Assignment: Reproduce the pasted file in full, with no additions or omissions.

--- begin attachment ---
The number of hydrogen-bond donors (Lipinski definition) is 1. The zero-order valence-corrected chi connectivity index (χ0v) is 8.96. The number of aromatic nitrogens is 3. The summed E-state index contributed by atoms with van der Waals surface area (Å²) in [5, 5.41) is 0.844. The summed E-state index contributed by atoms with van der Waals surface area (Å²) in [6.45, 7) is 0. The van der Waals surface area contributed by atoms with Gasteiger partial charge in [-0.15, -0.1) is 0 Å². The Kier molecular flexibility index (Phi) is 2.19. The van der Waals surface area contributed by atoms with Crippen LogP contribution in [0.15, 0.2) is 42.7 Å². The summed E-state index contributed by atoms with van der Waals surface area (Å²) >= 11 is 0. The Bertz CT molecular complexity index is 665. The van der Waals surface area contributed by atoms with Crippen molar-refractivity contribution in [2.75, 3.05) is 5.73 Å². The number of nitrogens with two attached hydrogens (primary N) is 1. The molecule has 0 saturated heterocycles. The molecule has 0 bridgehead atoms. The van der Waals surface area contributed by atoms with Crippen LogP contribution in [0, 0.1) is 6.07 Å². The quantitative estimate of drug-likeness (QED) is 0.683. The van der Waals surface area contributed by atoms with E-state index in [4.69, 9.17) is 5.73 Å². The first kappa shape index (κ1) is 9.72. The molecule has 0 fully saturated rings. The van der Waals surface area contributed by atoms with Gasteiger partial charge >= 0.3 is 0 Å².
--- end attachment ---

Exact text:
The number of hydrogen-bond donors (Lipinski definition) is 1. The zero-order valence-corrected chi connectivity index (χ0v) is 8.96. The number of aromatic nitrogens is 3. The summed E-state index contributed by atoms with van der Waals surface area (Å²) in [5, 5.41) is 0.844. The summed E-state index contributed by atoms with van der Waals surface area (Å²) in [6.45, 7) is 0. The van der Waals surface area contributed by atoms with Gasteiger partial charge in [-0.15, -0.1) is 0 Å². The Kier molecular flexibility index (Phi) is 2.19. The van der Waals surface area contributed by atoms with Crippen LogP contribution in [0.15, 0.2) is 42.7 Å². The summed E-state index contributed by atoms with van der Waals surface area (Å²) >= 11 is 0. The Bertz CT molecular complexity index is 665. The van der Waals surface area contributed by atoms with Crippen molar-refractivity contribution in [2.75, 3.05) is 5.73 Å². The number of nitrogens with two attached hydrogens (primary N) is 1. The molecule has 0 saturated heterocycles. The molecule has 0 bridgehead atoms. The van der Waals surface area contributed by atoms with Crippen LogP contribution in [0, 0.1) is 6.07 Å². The quantitative estimate of drug-likeness (QED) is 0.683. The van der Waals surface area contributed by atoms with E-state index in [4.69, 9.17) is 5.73 Å². The first kappa shape index (κ1) is 9.72. The molecule has 0 fully saturated rings. The van der Waals surface area contributed by atoms with Gasteiger partial charge >= 0.3 is 0 Å².